One of the things television sports producers have long been enamored with is the idea of producing a sports broadcast that looks like a video game. Thursday Night Football viewers will get a taste of such thinking with NBC’s coverage of the Titans-Steelers in Pittsburgh on Nov. 16. The network said its primary viewing angle (on first and second downs) will be via a dual-SkyCam system, with one camera about 15 or 17 feet above the field and only a few feet behind the deepest offensive player. (The dual-SkyCam coverage also has one system that covers the full field.)
The experiment was prompted by the network being forced on the fly to use the camera angle in Week 7 for its Sunday Night Football broadcast between the Falcons and Patriots on Oct. 22. After fog rolled into Gillette Stadium late in the first half of that game, Sunday Night Football producers used the SkyCam technology for a camera angle that offered a clearer view of the field.
“Obviously whoever said necessity was the mother of invention knew what they were talking about because this really came about over the events in Foxboro when the fog rolled in in the second half and made the field unseeable from most of our cameras up in the stands,” said Sunday Night Football producer Fred Gaudelli. “While I was in the middle of it in the fourth quarter I was thinking to myself, ‘People are going to ask why isn’t this camera used more on a live play-by-play basis?’ After that, our team got together and really started to put significant time into what we would have to add and do if we wanted to cover a game primarily from this camera. That’s what we’ve spent the last three weeks doing since that Falcons-Patriots game, and we feel like we have a pretty good plan.”
Gaudelli said that while SkyCam will be the predominant camera on Thursday night, NBC will use a conventional camera on third downs as well as when both teams are in in red zone. It is not an accident that NBC is attempting this experiment for this game. Gaudelli said the quality of both offensive lines as well as premier running backs on both sides make it a good fit.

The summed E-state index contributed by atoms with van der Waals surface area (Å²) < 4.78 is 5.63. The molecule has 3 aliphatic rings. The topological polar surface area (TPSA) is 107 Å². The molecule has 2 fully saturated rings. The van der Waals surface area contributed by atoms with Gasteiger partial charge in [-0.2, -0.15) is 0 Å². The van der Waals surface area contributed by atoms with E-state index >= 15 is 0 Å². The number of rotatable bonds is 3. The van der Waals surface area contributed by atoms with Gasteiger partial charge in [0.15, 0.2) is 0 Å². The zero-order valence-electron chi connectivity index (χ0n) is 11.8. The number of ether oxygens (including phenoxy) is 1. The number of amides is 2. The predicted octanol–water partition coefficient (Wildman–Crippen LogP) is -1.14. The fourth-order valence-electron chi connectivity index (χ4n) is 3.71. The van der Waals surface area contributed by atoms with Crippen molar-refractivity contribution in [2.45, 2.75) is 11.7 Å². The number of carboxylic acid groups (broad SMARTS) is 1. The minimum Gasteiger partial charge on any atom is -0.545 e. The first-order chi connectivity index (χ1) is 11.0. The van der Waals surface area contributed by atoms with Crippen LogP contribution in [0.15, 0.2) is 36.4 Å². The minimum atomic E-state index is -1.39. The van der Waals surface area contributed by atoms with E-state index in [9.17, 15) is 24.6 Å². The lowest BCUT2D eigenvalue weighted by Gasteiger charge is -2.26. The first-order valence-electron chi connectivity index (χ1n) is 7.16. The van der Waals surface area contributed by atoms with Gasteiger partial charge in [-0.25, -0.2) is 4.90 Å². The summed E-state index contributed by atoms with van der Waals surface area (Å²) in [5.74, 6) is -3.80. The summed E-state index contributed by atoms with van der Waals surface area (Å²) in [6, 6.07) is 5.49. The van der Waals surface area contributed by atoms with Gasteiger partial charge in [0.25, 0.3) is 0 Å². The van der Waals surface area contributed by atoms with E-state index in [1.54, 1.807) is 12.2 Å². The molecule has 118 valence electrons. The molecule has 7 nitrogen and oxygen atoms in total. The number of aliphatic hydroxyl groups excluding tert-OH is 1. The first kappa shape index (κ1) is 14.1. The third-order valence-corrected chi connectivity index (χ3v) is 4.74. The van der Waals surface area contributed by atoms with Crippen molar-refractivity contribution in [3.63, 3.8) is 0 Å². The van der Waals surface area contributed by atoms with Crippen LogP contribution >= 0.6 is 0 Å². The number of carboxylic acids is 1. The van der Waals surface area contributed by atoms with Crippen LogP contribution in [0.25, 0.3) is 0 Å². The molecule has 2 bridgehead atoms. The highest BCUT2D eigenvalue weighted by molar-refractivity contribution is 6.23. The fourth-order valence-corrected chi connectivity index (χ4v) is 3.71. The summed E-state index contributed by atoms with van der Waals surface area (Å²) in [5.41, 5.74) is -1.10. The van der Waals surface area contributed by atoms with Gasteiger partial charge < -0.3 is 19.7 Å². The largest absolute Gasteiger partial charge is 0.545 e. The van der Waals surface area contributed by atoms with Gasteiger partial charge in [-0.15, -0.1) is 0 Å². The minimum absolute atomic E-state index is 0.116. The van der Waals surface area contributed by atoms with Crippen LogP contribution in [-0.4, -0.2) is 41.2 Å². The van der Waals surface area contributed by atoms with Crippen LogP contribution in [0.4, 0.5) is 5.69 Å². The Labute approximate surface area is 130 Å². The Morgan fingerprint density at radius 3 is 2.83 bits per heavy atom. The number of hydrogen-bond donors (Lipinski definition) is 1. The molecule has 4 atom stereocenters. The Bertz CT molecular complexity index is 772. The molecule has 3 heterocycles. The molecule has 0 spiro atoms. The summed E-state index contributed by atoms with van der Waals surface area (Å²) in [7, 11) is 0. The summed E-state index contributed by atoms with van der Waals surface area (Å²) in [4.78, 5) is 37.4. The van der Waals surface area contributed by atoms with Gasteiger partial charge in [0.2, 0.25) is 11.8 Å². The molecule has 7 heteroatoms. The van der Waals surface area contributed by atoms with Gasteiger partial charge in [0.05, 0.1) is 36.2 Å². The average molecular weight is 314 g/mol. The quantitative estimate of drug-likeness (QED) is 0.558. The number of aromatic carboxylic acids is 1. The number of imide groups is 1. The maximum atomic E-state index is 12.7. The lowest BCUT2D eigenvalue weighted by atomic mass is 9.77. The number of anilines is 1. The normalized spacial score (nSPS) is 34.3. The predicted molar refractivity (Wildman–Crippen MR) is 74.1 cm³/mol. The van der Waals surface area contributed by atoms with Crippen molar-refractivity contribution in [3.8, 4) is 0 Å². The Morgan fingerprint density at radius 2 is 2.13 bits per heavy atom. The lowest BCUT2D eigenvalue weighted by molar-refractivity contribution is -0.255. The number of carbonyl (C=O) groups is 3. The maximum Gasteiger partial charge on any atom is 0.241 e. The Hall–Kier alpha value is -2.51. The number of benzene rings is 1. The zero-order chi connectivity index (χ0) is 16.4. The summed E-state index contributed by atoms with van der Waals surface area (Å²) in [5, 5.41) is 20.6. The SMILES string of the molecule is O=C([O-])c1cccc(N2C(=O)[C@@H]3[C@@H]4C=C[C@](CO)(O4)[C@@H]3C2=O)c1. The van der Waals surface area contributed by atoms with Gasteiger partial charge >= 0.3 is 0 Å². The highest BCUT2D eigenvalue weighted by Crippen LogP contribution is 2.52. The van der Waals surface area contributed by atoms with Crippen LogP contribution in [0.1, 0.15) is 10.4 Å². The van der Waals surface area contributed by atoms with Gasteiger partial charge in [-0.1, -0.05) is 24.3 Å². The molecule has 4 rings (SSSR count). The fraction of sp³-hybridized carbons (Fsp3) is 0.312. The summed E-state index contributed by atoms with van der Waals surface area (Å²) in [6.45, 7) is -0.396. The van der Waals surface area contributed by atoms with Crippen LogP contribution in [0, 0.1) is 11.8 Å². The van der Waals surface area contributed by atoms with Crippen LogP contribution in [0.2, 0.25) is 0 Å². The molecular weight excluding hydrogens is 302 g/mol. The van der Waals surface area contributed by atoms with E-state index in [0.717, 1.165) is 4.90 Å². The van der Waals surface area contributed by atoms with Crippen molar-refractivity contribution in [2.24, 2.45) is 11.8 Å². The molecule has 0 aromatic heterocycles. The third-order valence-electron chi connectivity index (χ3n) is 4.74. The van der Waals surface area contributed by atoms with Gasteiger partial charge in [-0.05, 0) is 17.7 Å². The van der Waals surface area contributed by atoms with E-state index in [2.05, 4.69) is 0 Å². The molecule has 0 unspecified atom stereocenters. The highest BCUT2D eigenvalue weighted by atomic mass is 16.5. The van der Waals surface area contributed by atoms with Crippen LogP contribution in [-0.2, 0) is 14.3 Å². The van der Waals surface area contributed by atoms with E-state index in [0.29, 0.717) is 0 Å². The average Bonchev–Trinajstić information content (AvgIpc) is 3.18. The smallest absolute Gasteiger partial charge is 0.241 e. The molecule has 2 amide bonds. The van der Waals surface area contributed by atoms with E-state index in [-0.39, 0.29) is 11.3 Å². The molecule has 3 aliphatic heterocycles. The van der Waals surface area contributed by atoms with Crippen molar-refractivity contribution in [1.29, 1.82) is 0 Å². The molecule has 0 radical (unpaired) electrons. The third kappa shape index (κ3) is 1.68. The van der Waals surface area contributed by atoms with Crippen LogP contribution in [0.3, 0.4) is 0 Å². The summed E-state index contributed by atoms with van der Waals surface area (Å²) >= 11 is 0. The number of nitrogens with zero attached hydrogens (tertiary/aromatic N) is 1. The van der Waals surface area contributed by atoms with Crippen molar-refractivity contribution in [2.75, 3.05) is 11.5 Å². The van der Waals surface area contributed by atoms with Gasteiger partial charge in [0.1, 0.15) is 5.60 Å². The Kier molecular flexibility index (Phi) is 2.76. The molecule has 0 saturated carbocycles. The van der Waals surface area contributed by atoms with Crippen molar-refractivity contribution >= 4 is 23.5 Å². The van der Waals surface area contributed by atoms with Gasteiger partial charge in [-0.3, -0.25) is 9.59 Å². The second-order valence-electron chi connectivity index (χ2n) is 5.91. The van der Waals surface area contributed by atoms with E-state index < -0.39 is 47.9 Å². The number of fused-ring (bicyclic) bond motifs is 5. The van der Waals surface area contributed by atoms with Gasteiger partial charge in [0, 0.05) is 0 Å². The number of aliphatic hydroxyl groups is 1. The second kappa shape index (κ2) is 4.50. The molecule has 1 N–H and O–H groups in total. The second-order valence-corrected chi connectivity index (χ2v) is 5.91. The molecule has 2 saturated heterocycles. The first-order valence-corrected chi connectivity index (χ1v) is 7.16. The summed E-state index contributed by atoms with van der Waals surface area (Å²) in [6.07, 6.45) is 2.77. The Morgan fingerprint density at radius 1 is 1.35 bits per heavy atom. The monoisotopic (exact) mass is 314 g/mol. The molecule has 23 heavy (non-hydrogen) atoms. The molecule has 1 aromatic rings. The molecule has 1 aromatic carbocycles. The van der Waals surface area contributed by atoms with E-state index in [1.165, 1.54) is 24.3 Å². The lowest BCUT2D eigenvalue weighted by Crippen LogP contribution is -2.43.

“Then you have defenses that show so many looks at the line of scrimmage to confuse quarterbacks that you’re going to get some looks live that you don’t normally get,” Gaudelli said. “I think you may have a different appreciation for people and things that aren’t always illuminated inside of a telecast.”
“It’s a look that has become so popular in a replay scenario probably because it's the look that gets on the air more than any other,” said Drew Esocoff, the director of Sunday Night Football. “I think there’s an intimacy to it, there is a dynamic component to it and as long as we’re smart about showing people what they’re used to seeing prior to the snap of the ball, formations and so forth, I think it’s going to be a really fun change up.”
Gaudelli said the feedback to the New England coverage was overwhelmingly positive but as far as a permanent change, NBC is going to need a lot more data points from viewers to see how they react to such a dramatic change.
“Look, football essentially has been covered the same way from the first day it was covered,” Gaudelli said. “Yes, we’ve added cameras, technology. But the game itself has been covered a certain way, and I think this is a chance to kind of slightly break away from that and give people a different production to evaluate and see if they like it or not. One of the reasons why we wanted to pick this game was we felt like we had two teams where it would really be advantageous to see what’s happening at the line of scrimmage because of these offensive lines, because of the way these defenses like to blitz and all those things. If we were doing the Kurt Warner Rams of 1999, that not may not be the best way to see this because that was a wide-open team, the ball was going down the field, a lot of motion, a lot of shifting, all those things.”